Since claiming that I did not really like zombie movies, I have actually been on a quest to find one that I really like (besides Shaun of the Dead). I immediately really liked this movie and I will tell you why. The acting and character work are really good. We are introduced to central characters immediately who I could identify with. Su-an Kim plays a little girl who feels emotionally distant from her father who she lives with. She wants to visit her mother who left her father but did not get custody. Her workaholic father tries to connect with her but agrees to take her on the train to visit her mother to make her happy. As a child of divorce, this really struck a chord with me. Also, I felt like they depicted a zombie outbreak as realistically as possible. If I saw a zombie, I would think it was somebody on drugs or having a weird seizure at first. The descent into madness is slow with people reacting first with bewildered annoyance and that slowly morphs into shrieking terror and then acceptance. People are too calm in other zombie movies far too quickly. In addition, the actors all have a lot of charisma and likable potential victims always make a movie scarier.

I also really liked the effects in this one. The gore is not over the top and a lot more is done with each zombie actor’s physicality than any makeup or appliances. They are ordinary people gone rabid. The choreography of the zombies really did more than any putrefied makeup job could ever do. Also, they made a big point of showing people alive and later showing them as zombies to really drive home the tragedy of people turning into mindless rage puppets. The setting of a train also makes the movie uniquely claustrophobic. Trains are very unique as they feel like a small traveling town where you can walk up and down the cars and actually walk a long distance. Also, every car looks the same which makes it hard to tell where you are. Having what amounts to wild animals in a tight space is a really startling and creepy sight.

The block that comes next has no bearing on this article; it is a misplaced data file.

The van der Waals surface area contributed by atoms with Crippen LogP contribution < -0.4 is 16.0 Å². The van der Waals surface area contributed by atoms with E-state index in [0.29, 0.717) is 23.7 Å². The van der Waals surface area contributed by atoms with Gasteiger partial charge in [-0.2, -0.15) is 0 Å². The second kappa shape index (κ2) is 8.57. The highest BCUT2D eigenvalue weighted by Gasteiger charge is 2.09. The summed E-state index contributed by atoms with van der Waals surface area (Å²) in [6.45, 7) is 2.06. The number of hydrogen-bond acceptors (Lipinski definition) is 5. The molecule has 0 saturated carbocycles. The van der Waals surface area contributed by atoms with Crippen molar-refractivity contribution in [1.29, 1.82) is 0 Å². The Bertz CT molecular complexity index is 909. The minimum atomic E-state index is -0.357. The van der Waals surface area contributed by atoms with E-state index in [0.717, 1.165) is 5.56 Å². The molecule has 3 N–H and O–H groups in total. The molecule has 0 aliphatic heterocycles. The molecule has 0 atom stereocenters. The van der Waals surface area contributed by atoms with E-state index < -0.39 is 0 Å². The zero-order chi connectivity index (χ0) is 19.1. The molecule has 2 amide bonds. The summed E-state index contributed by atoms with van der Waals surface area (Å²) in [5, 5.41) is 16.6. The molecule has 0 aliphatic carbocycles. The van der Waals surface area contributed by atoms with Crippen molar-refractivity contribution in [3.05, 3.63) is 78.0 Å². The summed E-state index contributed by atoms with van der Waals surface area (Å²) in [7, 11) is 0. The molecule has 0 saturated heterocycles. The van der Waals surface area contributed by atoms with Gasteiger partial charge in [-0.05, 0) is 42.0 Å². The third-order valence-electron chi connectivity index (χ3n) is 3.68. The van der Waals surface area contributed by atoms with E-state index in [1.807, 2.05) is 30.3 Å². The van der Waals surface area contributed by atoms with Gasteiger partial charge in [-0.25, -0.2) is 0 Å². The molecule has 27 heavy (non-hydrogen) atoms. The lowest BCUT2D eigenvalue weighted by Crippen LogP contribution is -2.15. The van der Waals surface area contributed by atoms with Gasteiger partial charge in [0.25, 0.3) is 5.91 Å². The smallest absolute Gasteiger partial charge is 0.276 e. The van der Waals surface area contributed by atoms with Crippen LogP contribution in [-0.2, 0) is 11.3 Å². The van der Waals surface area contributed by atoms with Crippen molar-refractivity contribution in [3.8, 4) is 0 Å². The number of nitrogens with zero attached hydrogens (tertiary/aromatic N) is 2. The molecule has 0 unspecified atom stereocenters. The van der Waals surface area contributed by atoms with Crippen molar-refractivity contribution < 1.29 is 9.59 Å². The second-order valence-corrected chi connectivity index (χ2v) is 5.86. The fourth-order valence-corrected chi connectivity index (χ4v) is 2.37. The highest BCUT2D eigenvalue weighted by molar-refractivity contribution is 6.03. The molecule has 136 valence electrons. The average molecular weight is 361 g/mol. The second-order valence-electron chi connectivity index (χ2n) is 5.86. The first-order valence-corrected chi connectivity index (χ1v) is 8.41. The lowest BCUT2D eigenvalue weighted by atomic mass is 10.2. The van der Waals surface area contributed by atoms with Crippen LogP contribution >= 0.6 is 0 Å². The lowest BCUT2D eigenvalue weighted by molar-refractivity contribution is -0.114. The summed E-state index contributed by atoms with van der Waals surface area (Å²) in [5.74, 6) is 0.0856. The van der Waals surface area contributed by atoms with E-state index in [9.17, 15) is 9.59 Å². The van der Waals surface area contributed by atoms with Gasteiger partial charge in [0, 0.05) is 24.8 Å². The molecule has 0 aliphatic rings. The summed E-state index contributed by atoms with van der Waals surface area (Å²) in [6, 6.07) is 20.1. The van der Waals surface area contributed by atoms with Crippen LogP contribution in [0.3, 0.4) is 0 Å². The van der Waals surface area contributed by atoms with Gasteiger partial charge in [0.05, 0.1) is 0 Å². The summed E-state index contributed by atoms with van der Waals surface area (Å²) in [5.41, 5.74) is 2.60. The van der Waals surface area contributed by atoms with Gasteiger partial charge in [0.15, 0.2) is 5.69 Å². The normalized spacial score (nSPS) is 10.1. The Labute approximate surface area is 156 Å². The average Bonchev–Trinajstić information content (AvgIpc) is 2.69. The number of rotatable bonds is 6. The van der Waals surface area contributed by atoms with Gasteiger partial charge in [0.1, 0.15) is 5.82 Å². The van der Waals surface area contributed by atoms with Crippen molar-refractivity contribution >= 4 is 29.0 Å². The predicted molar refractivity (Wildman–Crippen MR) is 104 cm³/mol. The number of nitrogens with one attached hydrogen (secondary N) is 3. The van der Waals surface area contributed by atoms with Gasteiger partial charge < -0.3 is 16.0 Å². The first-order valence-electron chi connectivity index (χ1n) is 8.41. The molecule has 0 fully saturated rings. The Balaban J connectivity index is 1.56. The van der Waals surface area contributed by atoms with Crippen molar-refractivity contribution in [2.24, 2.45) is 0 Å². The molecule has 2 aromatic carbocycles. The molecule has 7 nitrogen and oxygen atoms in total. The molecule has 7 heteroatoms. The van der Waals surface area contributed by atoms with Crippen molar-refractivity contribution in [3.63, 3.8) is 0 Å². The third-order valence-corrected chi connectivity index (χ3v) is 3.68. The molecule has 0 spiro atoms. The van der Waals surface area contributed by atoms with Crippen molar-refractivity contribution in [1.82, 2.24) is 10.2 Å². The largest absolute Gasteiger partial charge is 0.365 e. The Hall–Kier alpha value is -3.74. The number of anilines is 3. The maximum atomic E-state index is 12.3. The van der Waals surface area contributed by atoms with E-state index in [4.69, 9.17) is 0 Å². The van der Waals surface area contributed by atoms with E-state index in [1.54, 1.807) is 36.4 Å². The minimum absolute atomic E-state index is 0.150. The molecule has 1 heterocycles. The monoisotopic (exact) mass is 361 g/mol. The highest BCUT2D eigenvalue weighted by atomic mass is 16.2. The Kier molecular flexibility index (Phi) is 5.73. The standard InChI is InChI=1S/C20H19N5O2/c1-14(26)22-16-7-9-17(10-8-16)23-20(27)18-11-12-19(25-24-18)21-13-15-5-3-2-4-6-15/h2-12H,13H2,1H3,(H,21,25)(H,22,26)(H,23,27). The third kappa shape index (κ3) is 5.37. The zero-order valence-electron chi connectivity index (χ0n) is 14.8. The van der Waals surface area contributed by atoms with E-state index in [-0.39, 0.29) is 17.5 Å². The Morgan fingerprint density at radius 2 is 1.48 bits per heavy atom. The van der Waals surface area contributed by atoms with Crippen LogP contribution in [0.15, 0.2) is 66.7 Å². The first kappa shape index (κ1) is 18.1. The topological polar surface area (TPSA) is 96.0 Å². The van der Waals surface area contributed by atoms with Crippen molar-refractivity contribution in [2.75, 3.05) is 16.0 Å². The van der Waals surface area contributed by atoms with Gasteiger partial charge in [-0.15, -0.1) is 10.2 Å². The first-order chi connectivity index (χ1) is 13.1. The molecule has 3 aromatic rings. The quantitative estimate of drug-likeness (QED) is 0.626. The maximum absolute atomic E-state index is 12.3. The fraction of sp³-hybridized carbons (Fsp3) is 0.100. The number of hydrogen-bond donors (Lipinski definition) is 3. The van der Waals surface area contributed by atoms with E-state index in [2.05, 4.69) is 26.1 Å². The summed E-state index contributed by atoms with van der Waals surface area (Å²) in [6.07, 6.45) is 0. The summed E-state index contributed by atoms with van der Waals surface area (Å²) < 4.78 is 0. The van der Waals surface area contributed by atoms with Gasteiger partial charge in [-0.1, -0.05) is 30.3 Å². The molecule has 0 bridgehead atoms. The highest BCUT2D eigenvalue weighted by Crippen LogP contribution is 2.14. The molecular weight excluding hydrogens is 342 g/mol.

Overall, I loved this movie. The characters were all really interesting and so was the setting. They really used the setting of a train much like Snowpiercer did. I really worried about these people and their journey to try and escape a zombie outbreak. They really captured how people would react in that situation. Some become heroes, some become selfish. The movie also examines a mob mentality (aside from the zombies). Finally, I would be remiss if I did not mention that this movie is in Korean but the acting is so good that it transcends language.

Antibirth (2016)

October 15, 2018

A lot of people are afraid of drugs. This is not an unfounded fear, at least in my opinion. I have researched a lot about opiate addiction and what I have read has frightened me. Without getting too personal, I know that drugs can take a hold on people and never let go. They can break your brain over time and cause erratic behavior. The Just Say No campaign and various 90s campaigns did a number on me. They convinced me that drugs could poison me and I could easily die from taking a single puff. The very nature of the black market nature of narcotics convinced me that they were right. The idea that any drugs could be cut with something poisonous and deadly kept me from taking any drugs when some of my friends were definitely smoking pot. Of course, my fears proved not to be totally ridiculous as reports of heroin cut with fentanyl killing people (as fentanyl is super deadly) have become widespread. As marijuana has become more accepted and legal, it has become safer to smoke and safer to get a hold of.